cover image Things on Which I've Stumbled

Things on Which I've Stumbled

Peter Cole, . . New Directions, $14.95 (101pp) ISBN 978-0-8112-1803-0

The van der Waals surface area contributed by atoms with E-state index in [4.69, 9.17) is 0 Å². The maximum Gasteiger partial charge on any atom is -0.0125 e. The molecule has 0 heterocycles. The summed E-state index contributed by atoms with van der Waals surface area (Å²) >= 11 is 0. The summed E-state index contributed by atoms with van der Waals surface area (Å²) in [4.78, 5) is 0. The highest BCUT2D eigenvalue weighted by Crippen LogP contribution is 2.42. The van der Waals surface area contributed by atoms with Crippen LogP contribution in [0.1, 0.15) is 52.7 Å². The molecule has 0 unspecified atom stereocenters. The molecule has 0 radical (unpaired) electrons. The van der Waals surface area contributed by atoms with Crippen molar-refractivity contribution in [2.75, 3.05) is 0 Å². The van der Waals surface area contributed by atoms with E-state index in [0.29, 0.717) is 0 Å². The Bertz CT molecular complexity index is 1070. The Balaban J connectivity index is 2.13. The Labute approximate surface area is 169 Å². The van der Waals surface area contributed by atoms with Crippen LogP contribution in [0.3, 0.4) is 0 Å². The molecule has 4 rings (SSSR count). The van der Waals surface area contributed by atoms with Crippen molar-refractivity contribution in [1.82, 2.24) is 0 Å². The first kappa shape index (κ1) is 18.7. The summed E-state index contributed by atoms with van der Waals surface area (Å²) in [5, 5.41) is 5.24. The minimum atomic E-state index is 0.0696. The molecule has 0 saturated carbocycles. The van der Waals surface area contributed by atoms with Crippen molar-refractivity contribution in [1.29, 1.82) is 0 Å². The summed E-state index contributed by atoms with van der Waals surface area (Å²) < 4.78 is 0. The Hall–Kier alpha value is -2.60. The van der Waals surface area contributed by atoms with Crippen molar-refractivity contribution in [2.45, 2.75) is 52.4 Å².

Cole (The Dream of the Poem ) must be one of very few writers to achieve enduring fame as a translator. He lives in Jerusalem and writes his own poems in English, and this first book of his verse in 10 years looks at the long, international history of Jewish literature, the modern enterprise of translation, the troubled contexts of his Middle East, as well as marital love and “the making of miracles such as forgiveness,/ friendship souring inside aloneness,// delight which leaves one exalted.” His self-scrutiny is identified with Jewish tradition: “Where are you, calls the Lord, from beyond/ language.” He is outraged at what the state of Israel has become, a state whose army says to Palestinians, in the words of one poem, “You'll now need a permit just to stay home.” Cole's grave intellection gives this book its best moments and—when his abstractions fail to catch fire—its weakest. Though it utilizes a number of poetic forms, the collection truly shines when Cole chooses the short-lined, sometimes fragmentlike free verse that links him to another poet of terse moral seriousness, George Oppen; admirers of Oppen—and anyone with any interest in Cole's topics—will cherish much of this admirable book. (Sept.)